If you still believe we're missing someone, let us know so the problem can be fixed.

2016.01/2016.01-RC1

A. Sinan Unur, Aleks-Daniel Jakimenko-Aleksejev, Brad Gilbert, Brian S. Julin, Brock Wilcox, Bruce Gray, Carl Masak, Christian Bartolomäus, Christopher Bottoms, Claudio Ramirez, Dale Evans, Daniel Perrett, Dave Olszewski, David Brunton, Fritz Zaucker, Jake Russo, James ( Jeremy ) Carman, Jeffrey Goff, Jim Davis, John Gabriele, LLFourn, Marcel Timmerman, Martin Dørum Nygaard, Neil Shadrach, Salvador Ortiz, Shlomi Fish, Siavash Askari Nasr, Stéphane Payrard, Sylvain Colinet, Wenzel P. P. Peppmeyer, Zoffix Znet, fireartist, raiph, sylvarant, vinc17fr

2016.02

Bart Wiegmans, Brian S. Julin, Brock Wilcox, Daniel Perrett, David Brunton, Eric de Hont, Fritz Zaucker, Marcel Timmerman, Nat, Pepe Schwarz, Robert Newbould, Shlomi Fish, Simon Ruderich, Steve Mynott, Wenzel P. P. Peppmeyer, gotoexit, raiph, sylvarant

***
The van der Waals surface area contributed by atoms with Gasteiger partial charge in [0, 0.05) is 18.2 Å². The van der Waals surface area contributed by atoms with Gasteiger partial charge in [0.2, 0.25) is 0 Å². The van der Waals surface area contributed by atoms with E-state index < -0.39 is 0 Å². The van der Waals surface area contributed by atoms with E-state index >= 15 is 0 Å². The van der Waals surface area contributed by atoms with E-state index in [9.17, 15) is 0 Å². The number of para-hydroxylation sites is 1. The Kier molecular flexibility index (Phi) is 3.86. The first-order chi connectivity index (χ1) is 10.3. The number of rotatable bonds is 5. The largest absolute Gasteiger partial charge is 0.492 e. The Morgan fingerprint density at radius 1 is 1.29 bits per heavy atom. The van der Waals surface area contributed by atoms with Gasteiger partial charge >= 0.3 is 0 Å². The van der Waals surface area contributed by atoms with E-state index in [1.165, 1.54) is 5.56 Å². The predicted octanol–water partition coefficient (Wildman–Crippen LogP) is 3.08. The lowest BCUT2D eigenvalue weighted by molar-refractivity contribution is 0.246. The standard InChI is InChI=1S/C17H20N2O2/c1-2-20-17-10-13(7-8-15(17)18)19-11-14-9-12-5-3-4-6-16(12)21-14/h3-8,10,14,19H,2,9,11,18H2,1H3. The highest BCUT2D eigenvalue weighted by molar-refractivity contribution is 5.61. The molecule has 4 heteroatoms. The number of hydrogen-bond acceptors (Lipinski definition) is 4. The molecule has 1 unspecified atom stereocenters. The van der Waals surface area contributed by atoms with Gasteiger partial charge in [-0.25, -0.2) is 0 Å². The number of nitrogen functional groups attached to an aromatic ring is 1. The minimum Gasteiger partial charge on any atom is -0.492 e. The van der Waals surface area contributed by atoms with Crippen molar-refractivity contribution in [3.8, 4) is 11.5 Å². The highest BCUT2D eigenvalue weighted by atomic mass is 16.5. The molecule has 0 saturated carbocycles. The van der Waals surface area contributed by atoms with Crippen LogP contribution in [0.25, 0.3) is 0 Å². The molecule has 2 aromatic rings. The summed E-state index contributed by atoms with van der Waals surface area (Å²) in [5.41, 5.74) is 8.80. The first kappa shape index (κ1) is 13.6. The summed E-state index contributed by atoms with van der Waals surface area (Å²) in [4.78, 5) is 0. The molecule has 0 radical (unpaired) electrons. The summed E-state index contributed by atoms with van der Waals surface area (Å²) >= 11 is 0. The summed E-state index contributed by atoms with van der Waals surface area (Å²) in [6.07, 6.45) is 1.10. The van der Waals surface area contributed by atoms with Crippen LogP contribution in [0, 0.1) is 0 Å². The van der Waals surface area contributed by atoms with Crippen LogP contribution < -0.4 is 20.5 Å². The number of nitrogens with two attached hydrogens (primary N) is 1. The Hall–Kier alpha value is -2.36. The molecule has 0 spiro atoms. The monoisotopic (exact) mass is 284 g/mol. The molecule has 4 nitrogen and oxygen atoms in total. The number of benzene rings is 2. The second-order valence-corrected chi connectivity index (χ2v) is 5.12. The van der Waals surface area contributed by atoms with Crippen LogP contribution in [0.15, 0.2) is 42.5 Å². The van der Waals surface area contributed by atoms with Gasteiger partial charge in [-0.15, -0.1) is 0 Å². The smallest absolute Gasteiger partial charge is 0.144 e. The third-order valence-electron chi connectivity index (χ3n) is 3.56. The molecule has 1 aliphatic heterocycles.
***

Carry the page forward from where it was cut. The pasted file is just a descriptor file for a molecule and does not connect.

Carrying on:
2016.03

Ahmad M. Zawawi, Aleks-Daniel Jakimenko-Aleksejev, Bahtiar kalkin- Gadimov, Bart Wiegmans, Brian S. Julin, Brock Wilcox, Claudio Ramirez, Emeric54, Eric de Hont, Jake Russo, John Gabriele, LLFourn, Mathieu Gagnon, Paul Cochrane, Siavash Askari Nasr, Zoffix Znet, jjatria, okaoka, sylvarant

2016.04

Brian S. Julin, Brock Wilcox, Christopher Bottoms, David H. Adler, Donald Hunter, Emeric54, Itsuki Toyota, Jan-Olof Hendig, John Gabriele, Mathieu Gagnon, Nick Logan, Simon Ruderich, Tom Browder, Wenzel P. P. Peppmeyer, Zoffix Znet

2016.05

Aleks-Daniel Jakimenko-Aleksejev, Brian Duggan, Brian S. Julin, Brock Wilcox, Christopher Bottoms, Clifton Wood, Coleoid, Dabrien 'Dabe' Murphy, Itsuki Toyota, Jan-Olof Hendig, Jason Cole, John Gabriele, Mathieu Gagnon, Philippe Bruhat (BooK), Siavash Askari Nasr, Sterling Hanenkamp, Steve Mynott, Tadeusz “tadzik” Sośnierz, VZ, Wenzel P. P. Peppmeyer, Will Coleda

2016.06

(contrib script missing repos issue is fixed around this point, so the number of missing persons drops. Remaining ones are likely the ones that fell into the gap between releases; particularly MoarVM and docs contributors)